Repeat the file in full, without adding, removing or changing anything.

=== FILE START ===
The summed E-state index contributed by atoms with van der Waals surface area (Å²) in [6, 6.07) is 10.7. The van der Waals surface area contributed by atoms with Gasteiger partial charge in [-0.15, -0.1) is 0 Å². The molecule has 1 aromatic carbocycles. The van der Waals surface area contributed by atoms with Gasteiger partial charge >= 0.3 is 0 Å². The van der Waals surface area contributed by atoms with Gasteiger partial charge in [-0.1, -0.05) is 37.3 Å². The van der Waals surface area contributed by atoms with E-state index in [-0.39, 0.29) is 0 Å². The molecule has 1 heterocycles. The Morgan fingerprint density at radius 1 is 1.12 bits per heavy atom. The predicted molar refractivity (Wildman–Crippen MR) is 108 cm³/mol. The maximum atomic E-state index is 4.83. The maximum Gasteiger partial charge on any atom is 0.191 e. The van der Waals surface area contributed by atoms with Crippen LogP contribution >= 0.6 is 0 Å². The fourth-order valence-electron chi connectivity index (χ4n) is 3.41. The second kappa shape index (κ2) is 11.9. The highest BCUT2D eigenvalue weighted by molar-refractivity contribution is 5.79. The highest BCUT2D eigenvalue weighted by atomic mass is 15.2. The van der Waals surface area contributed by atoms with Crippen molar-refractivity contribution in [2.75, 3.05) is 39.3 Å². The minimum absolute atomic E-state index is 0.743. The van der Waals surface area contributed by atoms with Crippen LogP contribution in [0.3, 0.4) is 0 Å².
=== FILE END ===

The summed E-state index contributed by atoms with van der Waals surface area (Å²) in [6, 6.07) is 10.7. The van der Waals surface area contributed by atoms with Gasteiger partial charge in [-0.15, -0.1) is 0 Å². The molecule has 1 aromatic carbocycles. The van der Waals surface area contributed by atoms with Gasteiger partial charge >= 0.3 is 0 Å². The van der Waals surface area contributed by atoms with Gasteiger partial charge in [-0.1, -0.05) is 37.3 Å². The van der Waals surface area contributed by atoms with E-state index in [-0.39, 0.29) is 0 Å². The molecule has 1 heterocycles. The Morgan fingerprint density at radius 1 is 1.12 bits per heavy atom. The predicted molar refractivity (Wildman–Crippen MR) is 108 cm³/mol. The maximum atomic E-state index is 4.83. The maximum Gasteiger partial charge on any atom is 0.191 e. The van der Waals surface area contributed by atoms with Crippen LogP contribution >= 0.6 is 0 Å². The fourth-order valence-electron chi connectivity index (χ4n) is 3.41. The second kappa shape index (κ2) is 11.9. The highest BCUT2D eigenvalue weighted by molar-refractivity contribution is 5.79. The highest BCUT2D eigenvalue weighted by atomic mass is 15.2. The van der Waals surface area contributed by atoms with Crippen molar-refractivity contribution in [2.75, 3.05) is 39.3 Å². The minimum absolute atomic E-state index is 0.743. The van der Waals surface area contributed by atoms with Crippen LogP contribution in [0.3, 0.4) is 0 Å².